Following the events of Resident Evil: Apocalypse , the beautiful, dangerous, enigmatic Alice returns, and this time she and her fellow survivor Carlos Olivera are running with a pack of humans led by a new ally, Claire Redfield. Together they are cutting through the wastelands of the United States on a long trek to Alaska. Hunted by the minions of the scheming Dr. Isaacs, Alice has zombies hungry for her flesh and the Umbrella Corporation's monstrous lab rats hungry for her blood...while Alice herself hungers only for revenge.
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July 31, 2007
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Excerpt from Resident Evil: Extinction by Keith R.A. DeCandido
Dr. Jim Knable stood on the Ravens'Gate Bridge, with a seething tide of humanity heading straight for him. Knable was grateful for the presence of the Umbrella Corporation security guards and members of the Raccoon City Police Department who were stemming that particular tide, keeping him from being overrun.
Knable and a small medical station had been placed at the wall that had been hastily constructed around Raccoon City. The island metropolis had been completely enclosed by that wall, with the only opening at this bridge, the major artery in and out of Raccoon.
The outbreak of a virus that didn't just kill you but animated your corpse and gave it an instinctive need to feed on human flesh -- thus transmitting the disease to more and more people -- brought a fierce desire on the part of the surviving citizens to leave the city as fast as they could. But the risk of infection was quite high, so the Umbrella Corporation -- the pharmaceuticals and electronics firm that paid Knable's obscenely high salary -- physically quarantined the city and would allow only those who were uncontaminated to leave.
That morning, when the outbreak was first announced, Knable had been given the specifics of the virus and told to develop a quick-test that would determine if the virus was in a sample of human blood. Knable had pioneered many streamlinings of standard blood tests, the patents for which would guarantee him a comfortable retirement. But Knable was only in his late twenties, and he still wanted to practice. Umbrella, having purchased the rights to use his procedure for their Medical Division, which provided services to hospitals around the world, hired him to do just that.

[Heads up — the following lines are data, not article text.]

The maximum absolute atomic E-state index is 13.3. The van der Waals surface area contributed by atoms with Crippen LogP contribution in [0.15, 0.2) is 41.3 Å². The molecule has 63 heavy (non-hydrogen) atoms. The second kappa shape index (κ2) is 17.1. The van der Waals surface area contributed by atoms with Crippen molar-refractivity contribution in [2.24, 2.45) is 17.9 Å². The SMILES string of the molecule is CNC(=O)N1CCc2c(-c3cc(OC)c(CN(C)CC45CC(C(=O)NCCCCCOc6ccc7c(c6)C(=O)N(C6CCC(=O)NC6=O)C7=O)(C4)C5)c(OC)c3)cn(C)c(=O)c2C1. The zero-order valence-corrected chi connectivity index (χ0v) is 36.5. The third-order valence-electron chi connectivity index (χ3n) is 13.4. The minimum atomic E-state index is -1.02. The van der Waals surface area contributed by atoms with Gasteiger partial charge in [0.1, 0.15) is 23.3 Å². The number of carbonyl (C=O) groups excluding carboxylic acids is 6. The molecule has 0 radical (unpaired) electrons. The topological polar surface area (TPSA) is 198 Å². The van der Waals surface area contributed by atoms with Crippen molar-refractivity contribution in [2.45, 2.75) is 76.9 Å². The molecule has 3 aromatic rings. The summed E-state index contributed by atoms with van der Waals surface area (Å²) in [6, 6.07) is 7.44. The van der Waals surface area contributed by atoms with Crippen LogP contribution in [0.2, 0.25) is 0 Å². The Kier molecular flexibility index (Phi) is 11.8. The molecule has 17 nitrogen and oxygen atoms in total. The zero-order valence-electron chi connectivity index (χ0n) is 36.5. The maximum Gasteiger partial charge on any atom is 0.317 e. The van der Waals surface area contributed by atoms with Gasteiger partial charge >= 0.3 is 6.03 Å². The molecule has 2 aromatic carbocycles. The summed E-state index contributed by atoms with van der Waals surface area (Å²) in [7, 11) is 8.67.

The rumor around the lab was that Umbrella had actually developed this virus, though Knable didn't really credit rumors. It wasn't as if samples of tainted blood were hard to come by right now. Some of those rumors were that the virus had wiped out the Hive, killing all five hundred people who worked in that underground complex. Knable had a few friends down in the Hive, and he hadn't actually heard from any of them since yesterday -- but then, he often went days without hearing from them.
However, that wasn't Knable's primary concern. He'd spent the better part of the day taking blood from people and running the quick-test, with only one food break, and then only because he was on the verge of collapse. Major Cain had been willing to let him take more breaks, but with somany people piling onto the bridge wanting to leave and unable to do so without Knable's express okay, the doctor couldn't bring himself to keep them waiting.
By the time darkness fell, he could barely stay upright. Sleep was building up in his eyes, and he tried to rub them, only to wince from the oily feel of the rubber glove on his eyelids.
The crowds had just grown larger with the onset of night. Knable had long since lost track of how many quick-tests he'd done. Whenever he was in danger of running out of anything -- test tubes, gas for the Bunsen burner, rubber gloves, or the solvent he had developed -- some black-suited person from Security Division showed up with a fresh supply before Knable even had the chance to ask.
At some point, he'd cut his finger. He'd barely acknowledged the trickle of blood that had been smeared as he removed the rubber glove, when a security goon handed him a Band-Aid. "Thanks," he said with a ragged smile as he applied the Band-Aid. He wasn't too worried about any infection -- that was why he worethe gloves, after all. It would've been nice if he remembered how he actually got the cut, but that was a concern for another time when he wasn't in an emergency situation and exhausted beyond all reason.